Keeping CrossCountry’s trains on track
Anyone who uses the railways knows it can take just one problem on the line to cause delays for thousands of people. Britain’s rail companies spend millions of pounds every year ensuring their services run on time but, with over 20,000 miles of track to maintain and keep clear, problems are inevitable.
Now the rail companies have another method of monitoring the lines and identifying problems either before they occur and cause a delay or immediately something goes wrong in order to minimise disruption – CCTV.
21st Century Rail Division has recently completed a project to install cameras on to 91 CrossCountry trains to monitor the rail infrastructure of Britain’s largest railway route. It stretches from Aberdeen to Penzance and across from Stansted to Cardiff, covering around 1,500 miles of track.
The 21st Century system gives CrossCountry access to live and recorded images in High Definition and will provide vital video evidence when dealing with incidents such as incorrect signal sequences, signals passed, obstructions on the line and infrastructure failure. They will also provide evidence in cases of trespass and vandalism, or accidents and fatalities.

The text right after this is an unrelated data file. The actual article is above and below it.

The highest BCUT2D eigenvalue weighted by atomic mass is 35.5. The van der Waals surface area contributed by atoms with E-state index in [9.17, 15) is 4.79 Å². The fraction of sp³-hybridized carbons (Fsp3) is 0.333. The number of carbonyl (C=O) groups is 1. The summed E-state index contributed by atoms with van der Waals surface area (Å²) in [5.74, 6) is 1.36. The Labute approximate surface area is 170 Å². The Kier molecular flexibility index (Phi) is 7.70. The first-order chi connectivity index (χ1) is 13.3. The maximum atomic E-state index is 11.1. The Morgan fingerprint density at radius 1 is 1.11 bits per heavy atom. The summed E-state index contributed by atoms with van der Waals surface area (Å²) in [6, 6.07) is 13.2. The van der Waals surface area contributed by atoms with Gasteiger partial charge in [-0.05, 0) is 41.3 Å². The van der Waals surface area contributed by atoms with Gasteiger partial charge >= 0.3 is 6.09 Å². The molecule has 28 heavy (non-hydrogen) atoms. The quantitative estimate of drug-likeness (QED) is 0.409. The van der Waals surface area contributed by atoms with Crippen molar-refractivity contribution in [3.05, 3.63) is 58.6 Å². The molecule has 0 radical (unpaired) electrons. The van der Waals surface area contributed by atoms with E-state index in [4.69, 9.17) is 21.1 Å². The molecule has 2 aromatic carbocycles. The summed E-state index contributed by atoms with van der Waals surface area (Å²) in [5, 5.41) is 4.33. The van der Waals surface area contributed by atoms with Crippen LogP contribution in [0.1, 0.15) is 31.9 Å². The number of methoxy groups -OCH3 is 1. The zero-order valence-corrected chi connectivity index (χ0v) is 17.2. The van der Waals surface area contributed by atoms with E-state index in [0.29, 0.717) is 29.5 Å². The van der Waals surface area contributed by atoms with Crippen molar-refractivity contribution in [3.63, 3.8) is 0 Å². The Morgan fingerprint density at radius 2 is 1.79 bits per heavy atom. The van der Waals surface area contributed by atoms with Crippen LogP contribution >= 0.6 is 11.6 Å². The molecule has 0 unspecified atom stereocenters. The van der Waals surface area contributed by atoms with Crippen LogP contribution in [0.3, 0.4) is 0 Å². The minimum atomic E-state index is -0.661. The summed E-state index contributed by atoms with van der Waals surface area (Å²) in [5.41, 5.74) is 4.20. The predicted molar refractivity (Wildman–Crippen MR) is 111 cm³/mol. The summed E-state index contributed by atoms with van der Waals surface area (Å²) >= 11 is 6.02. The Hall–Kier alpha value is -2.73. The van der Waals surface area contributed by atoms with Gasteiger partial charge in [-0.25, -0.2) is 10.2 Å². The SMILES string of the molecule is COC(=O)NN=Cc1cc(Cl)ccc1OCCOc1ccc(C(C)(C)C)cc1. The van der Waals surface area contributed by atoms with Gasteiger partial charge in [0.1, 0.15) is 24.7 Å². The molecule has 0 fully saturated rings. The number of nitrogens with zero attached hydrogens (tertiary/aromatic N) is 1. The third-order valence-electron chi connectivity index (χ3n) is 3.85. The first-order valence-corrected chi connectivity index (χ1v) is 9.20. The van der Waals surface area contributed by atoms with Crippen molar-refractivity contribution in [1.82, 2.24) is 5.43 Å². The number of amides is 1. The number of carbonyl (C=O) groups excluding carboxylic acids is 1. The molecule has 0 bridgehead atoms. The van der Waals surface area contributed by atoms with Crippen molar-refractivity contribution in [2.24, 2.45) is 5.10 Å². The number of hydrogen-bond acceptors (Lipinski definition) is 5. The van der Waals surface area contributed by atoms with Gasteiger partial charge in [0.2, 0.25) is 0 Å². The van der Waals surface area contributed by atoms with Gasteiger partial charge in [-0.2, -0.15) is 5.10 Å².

The key benefit of the new CCTV system is its ability to be viewed in 'real time', meaning that if an incident occurs then CrossCountry can immediately review what happened. This facilty can be invaluable in ensuring corrective action is quickly taken to reduce delays. The system can also be accesssed by the British Transport Police, who can review the images before responding to incidents such as trespassing, helping them quickly identify people involved.
The cameras record constantly, so they also provide images for vegetation surveys, as well as support trackside maintenance and monitor the location of equipment.
Andy Cooper, Managing Director for CrossCountry, comments: “21st Century's CCTV system is quickly becoming an important part of our work to reduce delays and inconvenience to our customers. From small incidents to large, the ability to see immediately what happened and to review the footage afterwards will dramatically reduce disruption to Britain's railways and show our customers we are doing everything we can to give them a great journey.”